Definitions

from The American Heritage® Dictionary of the English Language, 5th Edition.

  • intransitive verb To churn and foam as if boiling.
  • intransitive verb To be in a state of turmoil or ferment.
  • intransitive verb To be violently excited or agitated: synonym: boil.
  • intransitive verb Archaic To boil.
  • intransitive verb To boil (something).

from The Century Dictionary.

  • To boil; decoct, or prepare for food by boiling: as, to seethe flesh.
  • To soak.
  • To boil; be in a state of ebullition, literally or figuratively.
  • To boil: prepare food by boiling.

from the GNU version of the Collaborative International Dictionary of English.

  • intransitive verb To be a state of ebullition or violent commotion; to be hot; to boil.
  • transitive verb To decoct or prepare for food in hot liquid; to boil.

from Wiktionary, Creative Commons Attribution/Share-Alike License.

  • verb transitive To boil.
  • verb intransitive, of a liquid To boil vigorously.
  • verb intransitive, of a liquid To foam in an agitated manner, as if boiling.
  • verb intransitive, of a person, figuratively To be in an agitated or angry mental state, as if boiling.
  • verb intransitive, of a place, figuratively To buzz with activity.

from WordNet 3.0 Copyright 2006 by Princeton University. All rights reserved.

  • verb be in an agitated emotional state
  • verb be noisy with activity
  • verb boil vigorously
  • verb foam as if boiling

Etymologies

from The American Heritage® Dictionary of the English Language, 4th Edition

[Middle English sethen, to boil, from Old English sēothan.]

from Wiktionary, Creative Commons Attribution/Share-Alike License

From Middle English sethen, from Old English sēoþan ("to seethe, boil, cook in a liquid; subject to a fiery ordeal, try as with fire; subject to great pain, afflict, afflict grievously, disturb; prepare food for the mind; subject the mind with occupations; be troubled in mind, brood"), from Proto-Germanic *seuþanan (“to seethe, boil”), from Proto-Indo-European *h₂seut-, *h₂sut-, *h₂sew- (“to move about, roil, seethe”). Akin to Scots seth, seith ("to seethe"), Dutch zieden ("to seethe, boil"), Low German seden ("to seethe"), German sieden ("to seethe, boil"), Danish syde ("to seethe, boil"), Swedish sjuda ("to seethe, boil"), Icelandic sjóða ("to seethe, boil"). Related also to Gothic 𐍃𐌰𐌿𐌸𐍃 (sauþs, "burnt offering, sacrifice"). Other cognates include Albanian zjej ("boil, seethe").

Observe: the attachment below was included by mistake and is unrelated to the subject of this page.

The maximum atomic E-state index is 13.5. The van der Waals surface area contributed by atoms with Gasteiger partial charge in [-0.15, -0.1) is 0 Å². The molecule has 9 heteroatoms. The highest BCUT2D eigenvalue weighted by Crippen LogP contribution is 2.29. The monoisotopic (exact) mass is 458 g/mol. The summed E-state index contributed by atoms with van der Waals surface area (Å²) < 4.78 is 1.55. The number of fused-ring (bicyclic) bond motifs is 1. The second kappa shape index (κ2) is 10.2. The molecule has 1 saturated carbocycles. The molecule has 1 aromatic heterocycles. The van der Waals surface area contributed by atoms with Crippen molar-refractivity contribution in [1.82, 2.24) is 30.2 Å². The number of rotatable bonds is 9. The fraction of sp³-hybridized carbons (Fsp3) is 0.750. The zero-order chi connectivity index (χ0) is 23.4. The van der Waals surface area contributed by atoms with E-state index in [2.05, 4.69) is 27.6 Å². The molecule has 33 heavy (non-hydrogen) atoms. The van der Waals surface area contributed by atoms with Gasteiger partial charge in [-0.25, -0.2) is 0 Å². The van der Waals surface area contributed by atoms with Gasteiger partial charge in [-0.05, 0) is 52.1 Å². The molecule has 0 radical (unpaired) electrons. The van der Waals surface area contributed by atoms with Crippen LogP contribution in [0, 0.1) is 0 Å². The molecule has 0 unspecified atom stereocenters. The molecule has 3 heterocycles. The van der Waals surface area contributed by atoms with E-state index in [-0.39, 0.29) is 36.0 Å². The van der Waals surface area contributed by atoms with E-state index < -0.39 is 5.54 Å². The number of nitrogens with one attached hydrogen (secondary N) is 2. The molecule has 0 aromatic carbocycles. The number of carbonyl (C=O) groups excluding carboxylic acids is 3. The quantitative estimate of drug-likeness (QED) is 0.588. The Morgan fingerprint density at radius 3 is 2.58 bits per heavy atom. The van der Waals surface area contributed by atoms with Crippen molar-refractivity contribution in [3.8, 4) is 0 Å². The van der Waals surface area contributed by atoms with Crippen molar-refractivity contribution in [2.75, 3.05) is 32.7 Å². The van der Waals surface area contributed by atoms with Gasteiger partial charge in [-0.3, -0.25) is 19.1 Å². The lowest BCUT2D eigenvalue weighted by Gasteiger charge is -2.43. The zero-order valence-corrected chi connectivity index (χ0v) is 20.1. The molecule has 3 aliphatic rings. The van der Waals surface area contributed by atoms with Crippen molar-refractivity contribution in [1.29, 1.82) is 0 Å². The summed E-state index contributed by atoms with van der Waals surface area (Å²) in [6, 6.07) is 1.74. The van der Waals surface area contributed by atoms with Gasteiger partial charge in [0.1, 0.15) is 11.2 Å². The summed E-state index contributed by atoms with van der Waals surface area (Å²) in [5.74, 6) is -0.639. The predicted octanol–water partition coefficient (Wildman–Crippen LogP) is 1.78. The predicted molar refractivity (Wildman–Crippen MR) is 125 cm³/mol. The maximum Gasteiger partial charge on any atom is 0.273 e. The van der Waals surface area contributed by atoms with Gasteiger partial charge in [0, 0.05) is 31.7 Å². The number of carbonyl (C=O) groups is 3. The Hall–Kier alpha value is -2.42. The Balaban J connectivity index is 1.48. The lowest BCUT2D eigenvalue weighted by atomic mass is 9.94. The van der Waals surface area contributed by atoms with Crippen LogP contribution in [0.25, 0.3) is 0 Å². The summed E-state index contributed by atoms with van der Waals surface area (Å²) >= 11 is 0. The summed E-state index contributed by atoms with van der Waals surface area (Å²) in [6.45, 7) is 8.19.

Examples

  • Popular art forms are the cutting edge of literature: they're where the seethe is, and where the seethe is is where the art is.

    hark! is that the sound of a lasagna noodle being laid on a bed of ricotta cheese?

  • One that didn't ask permission from the seethe, which is a big no-no in the vampire community.

    Vampires and Werewolves and Demons....Oh My!

  • This done, she letteth her mash run till the malt be left without liquor, or at the leastwise the greatest part of the moisture, which she perceiveth by the stay and soft issue thereof; and by this time her second liquor in the furnace is ready to seethe, which is put also to the malt, as the first woort also again into the furnace, whereunto she addeth two pounds of the best English hops, and so letteth them seethe together by the space of two hours in summer or an hour and a half in winter, whereby it getteth an excellent colour, and continuance without impeachment or any superfluous tartness.

    Chronicle and Romance (The Harvard Classics Series)

  • This done, she letteth her mash run till the malt be left without liquor, or at the leastwise the greatest part of the moisture, which she perceiveth by the stay and soft issue thereof; and by this time her second liquor in the furnace is ready to seethe, which is put also to the malt, as the first woort also again into the furnace, whereunto she addeth two pounds of the best English hops, and so letteth them seethe together by the space of two hours in summer or an hour and a half in winter, whereby it getteth an excellent colour, and continuance without impeachment or any superfluous tartness.

    Of the Food and Diet of the English. Chapter VI. [1577, Book III., Chapter 1; 1587, Book II., Chapter 6

  • The Hebrew word for which "seethe" is here a translation might more readily be translated as "cook" or "boil."

    Dorf on Law

  • I'm imagining the words '' seethe '', '' apoplectic '' ...

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  • With all due respect to the writer of a recent letter to the editor, many left-wing liberals "seethe" over the messages brought by Fox News and Rush Limbaugh because they are daring to question our political leaders and their "give it all away" philosophy.

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  • I'm imagining the words 'seethe', 'apoplectic' ...

    The Sydney Morning Herald News Headlines

  • If your response to this sit-down was to skulk off and seethe, then you're falling short of the find-peace-with-it standard, too.

    Fiance shortchanges her financial contributions

  • Anyone who's read his work before will know the drill here, right down to the pupil-less animal-faced characters who seethe with inner pain while maintaining a stone-faced expression.

    Robot reviews: Low Moon | Robot 6 @ Comic Book Resources – Covering Comic Book News and Entertainment

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  • c1000 Sax. Leechd. II. 276 Gif mon syth garleac on henne brothe.

    May 27, 2008

  • see the

    November 21, 2013